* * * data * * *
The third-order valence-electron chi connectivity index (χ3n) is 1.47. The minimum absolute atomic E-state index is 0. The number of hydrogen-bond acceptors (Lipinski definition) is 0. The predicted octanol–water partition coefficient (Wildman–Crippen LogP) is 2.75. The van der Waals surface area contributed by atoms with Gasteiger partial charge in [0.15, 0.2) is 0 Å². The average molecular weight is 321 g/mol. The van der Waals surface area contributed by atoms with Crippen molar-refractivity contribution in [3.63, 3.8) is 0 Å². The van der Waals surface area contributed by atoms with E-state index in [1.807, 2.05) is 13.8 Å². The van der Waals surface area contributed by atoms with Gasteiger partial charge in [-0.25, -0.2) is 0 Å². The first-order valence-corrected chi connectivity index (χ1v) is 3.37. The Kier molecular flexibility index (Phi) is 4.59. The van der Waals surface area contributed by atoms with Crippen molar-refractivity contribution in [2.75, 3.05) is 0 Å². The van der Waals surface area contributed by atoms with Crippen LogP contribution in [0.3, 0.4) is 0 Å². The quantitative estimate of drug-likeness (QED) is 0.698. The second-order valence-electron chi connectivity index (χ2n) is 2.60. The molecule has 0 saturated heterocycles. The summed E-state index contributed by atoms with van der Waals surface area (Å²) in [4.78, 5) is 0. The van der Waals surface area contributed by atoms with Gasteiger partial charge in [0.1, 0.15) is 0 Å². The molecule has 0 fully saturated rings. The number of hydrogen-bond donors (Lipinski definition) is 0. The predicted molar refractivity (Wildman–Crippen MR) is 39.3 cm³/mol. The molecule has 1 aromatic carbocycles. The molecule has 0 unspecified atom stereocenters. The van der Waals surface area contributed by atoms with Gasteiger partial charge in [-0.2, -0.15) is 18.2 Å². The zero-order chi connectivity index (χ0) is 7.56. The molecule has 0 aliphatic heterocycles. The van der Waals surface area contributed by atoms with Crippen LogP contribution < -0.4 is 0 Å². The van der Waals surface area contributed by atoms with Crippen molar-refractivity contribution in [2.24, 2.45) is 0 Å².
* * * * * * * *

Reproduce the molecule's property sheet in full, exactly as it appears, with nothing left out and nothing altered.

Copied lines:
The third-order valence-electron chi connectivity index (χ3n) is 1.47. The minimum absolute atomic E-state index is 0. The number of hydrogen-bond acceptors (Lipinski definition) is 0. The predicted octanol–water partition coefficient (Wildman–Crippen LogP) is 2.75. The van der Waals surface area contributed by atoms with Gasteiger partial charge in [0.15, 0.2) is 0 Å². The average molecular weight is 321 g/mol. The van der Waals surface area contributed by atoms with Crippen molar-refractivity contribution in [3.63, 3.8) is 0 Å². The van der Waals surface area contributed by atoms with E-state index in [1.807, 2.05) is 13.8 Å². The van der Waals surface area contributed by atoms with Gasteiger partial charge in [-0.25, -0.2) is 0 Å². The first-order valence-corrected chi connectivity index (χ1v) is 3.37. The Kier molecular flexibility index (Phi) is 4.59. The van der Waals surface area contributed by atoms with Crippen molar-refractivity contribution in [2.75, 3.05) is 0 Å². The van der Waals surface area contributed by atoms with Crippen LogP contribution in [0.3, 0.4) is 0 Å². The quantitative estimate of drug-likeness (QED) is 0.698. The second-order valence-electron chi connectivity index (χ2n) is 2.60. The molecule has 0 saturated heterocycles. The summed E-state index contributed by atoms with van der Waals surface area (Å²) in [4.78, 5) is 0. The van der Waals surface area contributed by atoms with Gasteiger partial charge in [0.1, 0.15) is 0 Å². The molecule has 0 fully saturated rings. The number of hydrogen-bond donors (Lipinski definition) is 0. The predicted molar refractivity (Wildman–Crippen MR) is 39.3 cm³/mol. The molecule has 1 aromatic carbocycles. The molecule has 0 unspecified atom stereocenters. The van der Waals surface area contributed by atoms with Gasteiger partial charge in [-0.2, -0.15) is 18.2 Å². The zero-order chi connectivity index (χ0) is 7.56. The molecule has 0 aliphatic heterocycles. The van der Waals surface area contributed by atoms with Crippen LogP contribution < -0.4 is 0 Å². The van der Waals surface area contributed by atoms with Crippen molar-refractivity contribution in [2.24, 2.45) is 0 Å².